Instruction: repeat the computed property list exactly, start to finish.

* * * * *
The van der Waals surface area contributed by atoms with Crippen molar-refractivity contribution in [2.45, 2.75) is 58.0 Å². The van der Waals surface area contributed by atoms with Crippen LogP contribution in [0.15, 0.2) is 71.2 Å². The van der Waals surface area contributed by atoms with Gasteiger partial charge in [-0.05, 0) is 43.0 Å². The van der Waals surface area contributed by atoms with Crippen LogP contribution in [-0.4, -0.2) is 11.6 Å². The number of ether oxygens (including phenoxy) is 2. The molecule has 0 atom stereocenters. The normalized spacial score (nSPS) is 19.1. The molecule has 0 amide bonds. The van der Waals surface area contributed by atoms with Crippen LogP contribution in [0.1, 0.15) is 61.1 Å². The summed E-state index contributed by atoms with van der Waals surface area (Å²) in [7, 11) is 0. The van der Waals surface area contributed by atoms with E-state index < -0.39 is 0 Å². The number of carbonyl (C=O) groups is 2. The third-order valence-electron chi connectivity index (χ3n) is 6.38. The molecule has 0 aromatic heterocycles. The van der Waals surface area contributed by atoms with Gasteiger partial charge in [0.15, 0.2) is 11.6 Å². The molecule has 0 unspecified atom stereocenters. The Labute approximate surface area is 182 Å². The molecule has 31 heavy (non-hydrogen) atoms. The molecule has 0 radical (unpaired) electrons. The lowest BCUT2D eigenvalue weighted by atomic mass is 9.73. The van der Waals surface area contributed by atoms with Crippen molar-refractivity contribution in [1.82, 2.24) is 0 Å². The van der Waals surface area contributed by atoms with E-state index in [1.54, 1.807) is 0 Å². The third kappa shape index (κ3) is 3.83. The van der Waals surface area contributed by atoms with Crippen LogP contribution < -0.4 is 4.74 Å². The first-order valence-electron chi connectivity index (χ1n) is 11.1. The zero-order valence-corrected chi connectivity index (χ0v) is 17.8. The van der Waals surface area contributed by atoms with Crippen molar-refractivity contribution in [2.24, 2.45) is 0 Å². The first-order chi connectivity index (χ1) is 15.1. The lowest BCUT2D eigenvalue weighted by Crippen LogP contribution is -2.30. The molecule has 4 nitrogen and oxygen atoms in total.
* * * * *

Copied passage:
The van der Waals surface area contributed by atoms with Crippen molar-refractivity contribution in [2.45, 2.75) is 58.0 Å². The van der Waals surface area contributed by atoms with Crippen LogP contribution in [0.15, 0.2) is 71.2 Å². The van der Waals surface area contributed by atoms with Gasteiger partial charge in [-0.05, 0) is 43.0 Å². The van der Waals surface area contributed by atoms with Crippen LogP contribution in [-0.4, -0.2) is 11.6 Å². The number of ether oxygens (including phenoxy) is 2. The molecule has 0 atom stereocenters. The normalized spacial score (nSPS) is 19.1. The molecule has 0 amide bonds. The van der Waals surface area contributed by atoms with Crippen LogP contribution in [0.1, 0.15) is 61.1 Å². The summed E-state index contributed by atoms with van der Waals surface area (Å²) in [7, 11) is 0. The van der Waals surface area contributed by atoms with E-state index < -0.39 is 0 Å². The number of carbonyl (C=O) groups is 2. The third-order valence-electron chi connectivity index (χ3n) is 6.38. The molecule has 0 aromatic heterocycles. The van der Waals surface area contributed by atoms with Gasteiger partial charge in [0.15, 0.2) is 11.6 Å². The molecule has 0 unspecified atom stereocenters. The Labute approximate surface area is 182 Å². The molecule has 31 heavy (non-hydrogen) atoms. The molecule has 0 radical (unpaired) electrons. The lowest BCUT2D eigenvalue weighted by atomic mass is 9.73. The van der Waals surface area contributed by atoms with Crippen molar-refractivity contribution in [1.82, 2.24) is 0 Å². The van der Waals surface area contributed by atoms with E-state index in [1.54, 1.807) is 0 Å². The third kappa shape index (κ3) is 3.83. The van der Waals surface area contributed by atoms with Crippen LogP contribution < -0.4 is 4.74 Å². The first-order valence-electron chi connectivity index (χ1n) is 11.1. The zero-order valence-corrected chi connectivity index (χ0v) is 17.8. The van der Waals surface area contributed by atoms with Crippen molar-refractivity contribution in [2.24, 2.45) is 0 Å². The first-order chi connectivity index (χ1) is 15.1. The lowest BCUT2D eigenvalue weighted by Crippen LogP contribution is -2.30. The molecule has 4 nitrogen and oxygen atoms in total.